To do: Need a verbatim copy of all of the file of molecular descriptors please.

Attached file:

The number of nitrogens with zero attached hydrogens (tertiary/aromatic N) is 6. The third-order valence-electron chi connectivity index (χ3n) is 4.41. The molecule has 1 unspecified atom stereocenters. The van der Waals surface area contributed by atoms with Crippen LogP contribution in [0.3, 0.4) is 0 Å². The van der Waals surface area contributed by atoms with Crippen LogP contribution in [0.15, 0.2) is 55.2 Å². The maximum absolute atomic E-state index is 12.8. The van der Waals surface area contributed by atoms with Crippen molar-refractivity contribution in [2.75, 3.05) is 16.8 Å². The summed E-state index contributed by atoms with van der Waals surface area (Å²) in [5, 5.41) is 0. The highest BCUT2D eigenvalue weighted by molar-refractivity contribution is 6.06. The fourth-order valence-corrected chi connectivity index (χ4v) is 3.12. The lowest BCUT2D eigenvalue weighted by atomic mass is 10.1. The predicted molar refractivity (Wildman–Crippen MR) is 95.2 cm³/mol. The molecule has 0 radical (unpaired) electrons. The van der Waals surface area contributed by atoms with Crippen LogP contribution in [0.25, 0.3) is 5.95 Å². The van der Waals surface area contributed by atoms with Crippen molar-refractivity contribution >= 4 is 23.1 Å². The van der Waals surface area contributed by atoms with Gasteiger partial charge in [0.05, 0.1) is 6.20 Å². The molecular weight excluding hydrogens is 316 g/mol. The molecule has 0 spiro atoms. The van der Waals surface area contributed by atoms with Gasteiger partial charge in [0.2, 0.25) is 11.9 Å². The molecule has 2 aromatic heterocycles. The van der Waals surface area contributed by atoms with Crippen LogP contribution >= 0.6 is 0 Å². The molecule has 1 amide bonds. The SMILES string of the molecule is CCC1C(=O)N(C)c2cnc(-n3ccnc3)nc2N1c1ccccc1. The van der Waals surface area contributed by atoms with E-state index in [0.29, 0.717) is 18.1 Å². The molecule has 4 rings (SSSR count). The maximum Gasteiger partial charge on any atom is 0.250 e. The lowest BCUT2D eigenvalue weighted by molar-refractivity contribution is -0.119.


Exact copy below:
The number of nitrogens with zero attached hydrogens (tertiary/aromatic N) is 6. The third-order valence-electron chi connectivity index (χ3n) is 4.41. The molecule has 1 unspecified atom stereocenters. The van der Waals surface area contributed by atoms with Crippen LogP contribution in [0.3, 0.4) is 0 Å². The van der Waals surface area contributed by atoms with Crippen LogP contribution in [0.15, 0.2) is 55.2 Å². The maximum absolute atomic E-state index is 12.8. The van der Waals surface area contributed by atoms with Crippen molar-refractivity contribution in [2.75, 3.05) is 16.8 Å². The summed E-state index contributed by atoms with van der Waals surface area (Å²) in [5, 5.41) is 0. The highest BCUT2D eigenvalue weighted by molar-refractivity contribution is 6.06. The fourth-order valence-corrected chi connectivity index (χ4v) is 3.12. The lowest BCUT2D eigenvalue weighted by atomic mass is 10.1. The predicted molar refractivity (Wildman–Crippen MR) is 95.2 cm³/mol. The molecule has 0 radical (unpaired) electrons. The van der Waals surface area contributed by atoms with Crippen LogP contribution in [0.25, 0.3) is 5.95 Å². The van der Waals surface area contributed by atoms with Crippen molar-refractivity contribution >= 4 is 23.1 Å². The van der Waals surface area contributed by atoms with Gasteiger partial charge in [0.05, 0.1) is 6.20 Å². The molecular weight excluding hydrogens is 316 g/mol. The molecule has 0 spiro atoms. The van der Waals surface area contributed by atoms with Gasteiger partial charge in [0.2, 0.25) is 11.9 Å². The molecule has 2 aromatic heterocycles. The van der Waals surface area contributed by atoms with Crippen LogP contribution >= 0.6 is 0 Å². The molecule has 1 amide bonds. The SMILES string of the molecule is CCC1C(=O)N(C)c2cnc(-n3ccnc3)nc2N1c1ccccc1. The van der Waals surface area contributed by atoms with E-state index in [0.29, 0.717) is 18.1 Å². The molecule has 4 rings (SSSR count). The maximum Gasteiger partial charge on any atom is 0.250 e. The lowest BCUT2D eigenvalue weighted by molar-refractivity contribution is -0.119.